MICROSTRUCTURAL EVOLUTION, MECHANICAL PROPERTIES AND CORROSION BEHAVIOUR OF LOW COST Ti-Fe-O-N (alpha-beta) ALLOYS
Titanium and its alloys are highly recognized materials used for advanced applications such as aerospace, biomedical and chemical industries . This is attributed to the excellent physical and mechanical properties exhibited by these alloys. Some of these properties include low density, specific strength, corrosion resistance, non magnetic and high temperature resistance. The potentials these materials offer in terms of biocompactibility, increased efficiency in fuel consumption, low thermal coefficient and environmental friendliness has attracted it use to other general applications such as automobile, jewelry industries, marine industries just to mention a few [1-2].
The most common type of titanium alloy used in wide range of applications is known as the “titanium work horse-Ti-6Al-4V”. The alloys have good combination of mechanical properties owing to the possibility of modifying its complex dual phase (hcp α+ bcc β) microstructure through heat treatment . Other types of titanium alloys produced to meet specific requirements are the alpha alloys (commercially pure alloys), near alpha alloys and metastable beta alloys [2-4]. All these alloys are considered as materials capable of replacing conventional structural and industrial materials such as steel and cast iron. However, the manufacturing cost of these alloys has been a limiting factor [5-8]. Consequently, efforts are been made by researchers to develop different grades of low cost titanium alloys.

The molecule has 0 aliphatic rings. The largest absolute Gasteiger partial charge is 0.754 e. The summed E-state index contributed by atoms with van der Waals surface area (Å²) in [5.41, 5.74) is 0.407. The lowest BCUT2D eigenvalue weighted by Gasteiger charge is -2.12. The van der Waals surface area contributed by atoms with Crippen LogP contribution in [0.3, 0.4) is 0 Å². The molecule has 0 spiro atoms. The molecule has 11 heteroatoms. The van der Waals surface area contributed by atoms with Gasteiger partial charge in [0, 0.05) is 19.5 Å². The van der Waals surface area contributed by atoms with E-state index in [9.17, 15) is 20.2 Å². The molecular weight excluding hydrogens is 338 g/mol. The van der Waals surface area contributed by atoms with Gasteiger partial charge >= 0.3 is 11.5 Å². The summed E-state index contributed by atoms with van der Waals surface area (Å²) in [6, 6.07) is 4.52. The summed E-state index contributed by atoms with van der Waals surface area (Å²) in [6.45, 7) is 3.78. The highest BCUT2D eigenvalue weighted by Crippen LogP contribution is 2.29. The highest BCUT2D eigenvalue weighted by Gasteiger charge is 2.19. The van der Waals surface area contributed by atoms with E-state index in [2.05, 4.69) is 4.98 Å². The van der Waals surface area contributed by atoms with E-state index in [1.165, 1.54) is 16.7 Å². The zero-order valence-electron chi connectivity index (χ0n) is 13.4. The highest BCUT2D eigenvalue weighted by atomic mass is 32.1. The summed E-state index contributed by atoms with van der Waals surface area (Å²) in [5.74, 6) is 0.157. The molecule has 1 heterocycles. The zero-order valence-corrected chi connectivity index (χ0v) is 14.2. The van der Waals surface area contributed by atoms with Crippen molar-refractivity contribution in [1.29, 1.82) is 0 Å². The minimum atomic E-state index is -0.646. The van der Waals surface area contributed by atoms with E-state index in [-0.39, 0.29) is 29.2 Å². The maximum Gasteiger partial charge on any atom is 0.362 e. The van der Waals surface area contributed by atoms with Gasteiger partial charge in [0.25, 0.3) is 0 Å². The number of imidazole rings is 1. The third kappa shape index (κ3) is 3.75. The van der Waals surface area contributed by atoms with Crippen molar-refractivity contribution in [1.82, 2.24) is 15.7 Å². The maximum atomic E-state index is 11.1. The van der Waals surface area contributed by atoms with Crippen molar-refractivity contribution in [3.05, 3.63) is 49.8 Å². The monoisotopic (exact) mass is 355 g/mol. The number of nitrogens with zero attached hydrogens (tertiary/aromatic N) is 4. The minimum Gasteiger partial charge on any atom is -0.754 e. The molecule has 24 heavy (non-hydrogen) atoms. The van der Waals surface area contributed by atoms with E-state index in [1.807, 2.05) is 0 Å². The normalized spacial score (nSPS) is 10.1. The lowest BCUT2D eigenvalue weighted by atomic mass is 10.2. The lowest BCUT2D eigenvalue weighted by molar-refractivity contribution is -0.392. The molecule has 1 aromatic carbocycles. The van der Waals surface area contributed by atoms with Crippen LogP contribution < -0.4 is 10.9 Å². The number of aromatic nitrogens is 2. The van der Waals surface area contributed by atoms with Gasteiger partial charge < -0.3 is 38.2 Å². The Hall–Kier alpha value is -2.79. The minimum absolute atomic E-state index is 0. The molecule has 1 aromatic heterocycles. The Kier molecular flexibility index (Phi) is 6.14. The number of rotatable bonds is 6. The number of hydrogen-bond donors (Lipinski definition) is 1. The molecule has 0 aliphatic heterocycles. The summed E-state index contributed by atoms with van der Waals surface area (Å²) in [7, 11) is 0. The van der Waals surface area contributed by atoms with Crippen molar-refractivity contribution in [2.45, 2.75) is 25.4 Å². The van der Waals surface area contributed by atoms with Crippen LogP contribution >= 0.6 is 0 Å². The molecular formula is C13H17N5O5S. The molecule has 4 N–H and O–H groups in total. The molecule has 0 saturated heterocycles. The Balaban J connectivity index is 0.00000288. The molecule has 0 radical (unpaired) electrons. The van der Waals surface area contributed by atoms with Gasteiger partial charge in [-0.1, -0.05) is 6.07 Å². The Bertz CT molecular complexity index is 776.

Two major approaches have been adopted to reduce the manufacturing cost of titanium alloys . The first approach entails replacing expensive alloying elements like Mo, Co, Ta, V, Al with cheaper elements (O2, N, Fe, C, Cr, Mn etc) while the second approach involves adopting cheaper processing routes such as the recently developed powder metallurgy techniques used to produce near net shapes and the use of impurities to refine grain structures instead of thermomechanical processing [9-10]. The alloy of interest in this research work was designed based on the first approach. The Ti-Fe-O-N alloy is a dual phase (hcp α+ bcc β) type of alloy in which all the expensive elements (alpha and beta phase stabilizers) of conventional titanium alloys are replaced by inexpensive ones. Other low cost titanium alloys that have been developed by replacing the alloying elements usually contain aluminium as the alpha phase stabilizer [4-5]. Aluminium has been reported to increase hot deformation resistance and decrease hot workability, this reduces yield and increases manufacturing cost due to lots of work needed to remove surface defects [4-5]. Therefore, it is worth mentioning that one unique attribute of the Ti-Fe-O-N alloy series is the replacement of aluminium with oxygen and nitrogen as the alpha phase stabilizers making the alloy much more inexpensive than the other...